When you're in the position the Celtics are in right now, struggling to survive as the window rapidly closes for an aging veteran team to win a championship, there are certain things that you just don't do. Things like, you know, trade away a member of the four-man nucleus that's led you to 234 wins and two Finals berths over the last four years.
Then again, if there was an exception to that rule — not even "exceptions," plural, but just one, single solitary exception, no more and no less — this would be the one. This is perfect.
Ray Allen for Josh Smith, straight up, one for one, actually makes a whole lot of sense.
I know, I know. The natural inclination is to fall back on that all-too-obvious mantra that "you can't trade one of your Big Three." And there's some sense in that, sure. But Allen is turning 36 next month, and Smith is more than a decade younger. The current Hawks power forward could be the perfect bridge from the Big Three era to a future generation of contending Celtics squads.
Yahoo! Sports reported in the wee hours of Tuesday morning that Smith had privately expressed his interest in a trade after seven years in Atlanta, and that the Celtics were at the top of a wish list that also included New Jersey, Houston and Orlando. The report also conveniently mentioned that Hawks executive Rick Sund has been lusting after both Allen and Kevin Garnett.
Rumors like this come out a lot. But there's something to this one.
The typical fan reaction to a rumor like this is, "Sure, we'll take your star. Let's package together a bunch of unwanted spare parts and see what happens. How's Jermaine O'Neal, Avery Bradley and a second-rounder in 2014 for Josh Smith – will that work?"
That's not happening this time. You've got to give up a star to get one. And for the Celtics, Allen appears to be the only relatively expendable guy.
You can't trade Garnett — he's the heart and soul. He keeps this team afloat, both emotionally and in terms of focus on the defensive end.
You can't trade Paul Pierce — he's been here 13 years. He's the captain and The Truth. He's an icon in this town.
You can't trade Rajon Rondo — he's your most talented player.
Let's picture this for a second. With Ray gone, you'd have to move Paul Pierce to the starting shooting guard spot. You can start Smith at small forward, which he's done a little bit in Atlanta when the Hawks used their big lineup featuring Jason Collins. A little undersized at 6-foot-9, Smith is a natural wing guy anyway.
Then you've kept your starting front line of KG and Jermaine O'Neal intact. In crunch time, you can bench J.O., move Smith to the power forward spot and insert Jeff Green at the three.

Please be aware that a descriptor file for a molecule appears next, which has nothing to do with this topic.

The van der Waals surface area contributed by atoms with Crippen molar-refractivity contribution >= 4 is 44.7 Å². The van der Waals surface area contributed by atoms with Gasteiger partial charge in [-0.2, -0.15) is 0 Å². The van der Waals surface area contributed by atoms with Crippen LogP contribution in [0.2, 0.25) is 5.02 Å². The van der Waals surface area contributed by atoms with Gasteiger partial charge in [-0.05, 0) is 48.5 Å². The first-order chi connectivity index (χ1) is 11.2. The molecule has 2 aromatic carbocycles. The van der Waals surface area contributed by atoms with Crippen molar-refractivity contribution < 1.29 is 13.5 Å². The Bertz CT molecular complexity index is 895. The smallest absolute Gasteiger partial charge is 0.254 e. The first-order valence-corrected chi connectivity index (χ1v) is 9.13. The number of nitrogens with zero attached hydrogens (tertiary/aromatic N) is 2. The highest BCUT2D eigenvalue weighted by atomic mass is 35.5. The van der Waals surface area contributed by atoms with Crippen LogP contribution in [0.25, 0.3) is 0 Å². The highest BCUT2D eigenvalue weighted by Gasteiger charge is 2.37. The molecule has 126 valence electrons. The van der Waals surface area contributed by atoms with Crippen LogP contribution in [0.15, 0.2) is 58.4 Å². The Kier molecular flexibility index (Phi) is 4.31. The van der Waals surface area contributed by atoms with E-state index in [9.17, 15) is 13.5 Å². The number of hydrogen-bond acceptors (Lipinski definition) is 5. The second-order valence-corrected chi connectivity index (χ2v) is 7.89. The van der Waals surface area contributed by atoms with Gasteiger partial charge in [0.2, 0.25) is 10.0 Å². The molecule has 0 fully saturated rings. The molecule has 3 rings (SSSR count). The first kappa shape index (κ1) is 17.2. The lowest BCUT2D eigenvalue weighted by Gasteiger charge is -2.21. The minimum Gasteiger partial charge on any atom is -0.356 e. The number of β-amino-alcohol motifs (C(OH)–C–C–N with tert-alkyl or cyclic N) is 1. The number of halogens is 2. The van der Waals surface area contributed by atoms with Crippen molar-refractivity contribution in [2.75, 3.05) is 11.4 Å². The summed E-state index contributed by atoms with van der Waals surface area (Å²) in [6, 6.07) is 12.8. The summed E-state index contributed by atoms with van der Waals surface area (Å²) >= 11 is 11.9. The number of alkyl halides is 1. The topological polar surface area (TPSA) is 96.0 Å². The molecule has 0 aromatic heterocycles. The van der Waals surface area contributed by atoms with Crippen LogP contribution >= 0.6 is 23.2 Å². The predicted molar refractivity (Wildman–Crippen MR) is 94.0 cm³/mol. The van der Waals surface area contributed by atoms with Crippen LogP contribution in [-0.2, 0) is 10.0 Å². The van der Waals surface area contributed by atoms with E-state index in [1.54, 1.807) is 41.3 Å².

Want a little injury insurance behind J.O.? Easy. Either re-sign Glen Davis, or sign-and-trade him for someone who fits better.
This all sounds like it would fit into place. And Smith's talents would be ideal in the Celtics' system — he's an athlete in every sense of the word, a guy who makes game-changing plays on the defensive end.
Every year, he's one of the top players in the league, for his size and his position, in both blocks and steals. Imagine Smith and Garnett together. That's a nightmare for every opposing offense. Every single one.
The one knock on Smith is his IQ. Hawks coack Larry Drew griped all season about his team's weak shot-selection decisions, and Smith was the main culprit for that. But don't you think the Celtics have the personnel in place to whip a 25-year-old kid like that into shape?
Under the leadership of KG, Pierce and Doc Rivers, wouldn't he almost certainly become a smarter, more mature, less selfish basketball player?
The Celtics should make this trade. It would make them younger, bigger, more athletic and better defensively overnight. It would also give them a better rebuilding plan for future seasons.
As for the Hawks? That's the tougher question. It would be hard to unload Smith, a young All-Star caliber piece of a playoff team. But if Smith wants out and the Hawks are forced to move him, they might not do better than Ray Allen.
And remember — while the contracts are similar on a per-year basis (Allen makes $10 million per season exactly; Smith makes $11.7 million), Smith's is longer. He's under contract through 2013. The Hawks might jump at the chance to gain some cap flexibility.
Remember, this is a team that wasted the "Summer of LeBron" last year by throwing the biggest contract of all, a cool $123,658,089, on Joe Johnson.
So the deal makes sense for both teams. Sentimentally, of course, it's tough. Would Ray Allen be missed in Boston? Of course he would, yes. But the C's have a chance to make their team measurably better not only now, but for years to come.
You're not supposed to trade one of your Big Three, they always say. But Danny Ainge is the guy who lamented, long ago, that Red Auerbach didn't have the courage to break up Larry Bird, Kevin McHale and Robert Parish before Father Time got the best of them.
This time, Danny has a chance to rewrite history.
Would you trade Ray Allen for Josh Smith? Share your thoughts below.
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